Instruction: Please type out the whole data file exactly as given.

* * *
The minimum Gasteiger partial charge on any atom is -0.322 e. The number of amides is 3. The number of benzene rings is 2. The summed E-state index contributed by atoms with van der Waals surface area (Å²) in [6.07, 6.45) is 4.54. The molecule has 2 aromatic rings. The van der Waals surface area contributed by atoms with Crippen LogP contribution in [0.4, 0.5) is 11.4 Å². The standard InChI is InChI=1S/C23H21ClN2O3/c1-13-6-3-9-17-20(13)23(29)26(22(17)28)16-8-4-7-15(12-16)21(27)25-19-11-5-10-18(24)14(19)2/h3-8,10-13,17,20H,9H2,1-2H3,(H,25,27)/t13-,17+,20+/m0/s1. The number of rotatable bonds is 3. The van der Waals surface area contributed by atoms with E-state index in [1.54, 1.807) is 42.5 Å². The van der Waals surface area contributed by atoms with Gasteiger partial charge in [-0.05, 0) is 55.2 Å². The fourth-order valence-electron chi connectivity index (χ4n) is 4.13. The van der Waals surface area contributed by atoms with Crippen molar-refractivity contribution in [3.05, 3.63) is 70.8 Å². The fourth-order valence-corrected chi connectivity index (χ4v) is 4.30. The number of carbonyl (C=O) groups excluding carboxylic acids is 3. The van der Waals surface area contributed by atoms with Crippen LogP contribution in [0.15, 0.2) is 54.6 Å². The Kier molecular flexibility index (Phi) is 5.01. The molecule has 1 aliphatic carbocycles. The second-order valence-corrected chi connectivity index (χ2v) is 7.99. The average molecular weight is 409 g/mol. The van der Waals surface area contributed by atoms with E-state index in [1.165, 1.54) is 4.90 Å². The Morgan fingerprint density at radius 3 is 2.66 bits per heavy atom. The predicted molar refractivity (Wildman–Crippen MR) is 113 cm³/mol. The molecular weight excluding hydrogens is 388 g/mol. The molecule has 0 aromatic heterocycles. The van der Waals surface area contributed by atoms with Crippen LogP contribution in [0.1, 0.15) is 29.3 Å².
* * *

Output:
The minimum Gasteiger partial charge on any atom is -0.322 e. The number of amides is 3. The number of benzene rings is 2. The summed E-state index contributed by atoms with van der Waals surface area (Å²) in [6.07, 6.45) is 4.54. The molecule has 2 aromatic rings. The van der Waals surface area contributed by atoms with Crippen LogP contribution in [0.4, 0.5) is 11.4 Å². The standard InChI is InChI=1S/C23H21ClN2O3/c1-13-6-3-9-17-20(13)23(29)26(22(17)28)16-8-4-7-15(12-16)21(27)25-19-11-5-10-18(24)14(19)2/h3-8,10-13,17,20H,9H2,1-2H3,(H,25,27)/t13-,17+,20+/m0/s1. The number of rotatable bonds is 3. The van der Waals surface area contributed by atoms with E-state index in [1.54, 1.807) is 42.5 Å². The van der Waals surface area contributed by atoms with Gasteiger partial charge in [-0.05, 0) is 55.2 Å². The fourth-order valence-electron chi connectivity index (χ4n) is 4.13. The van der Waals surface area contributed by atoms with Crippen molar-refractivity contribution in [3.05, 3.63) is 70.8 Å². The fourth-order valence-corrected chi connectivity index (χ4v) is 4.30. The number of carbonyl (C=O) groups excluding carboxylic acids is 3. The van der Waals surface area contributed by atoms with Crippen LogP contribution in [0.15, 0.2) is 54.6 Å². The Kier molecular flexibility index (Phi) is 5.01. The molecule has 1 aliphatic carbocycles. The second-order valence-corrected chi connectivity index (χ2v) is 7.99. The average molecular weight is 409 g/mol. The van der Waals surface area contributed by atoms with E-state index in [1.165, 1.54) is 4.90 Å². The Morgan fingerprint density at radius 3 is 2.66 bits per heavy atom. The predicted molar refractivity (Wildman–Crippen MR) is 113 cm³/mol. The molecular weight excluding hydrogens is 388 g/mol. The molecule has 0 aromatic heterocycles. The van der Waals surface area contributed by atoms with Crippen LogP contribution in [0.1, 0.15) is 29.3 Å².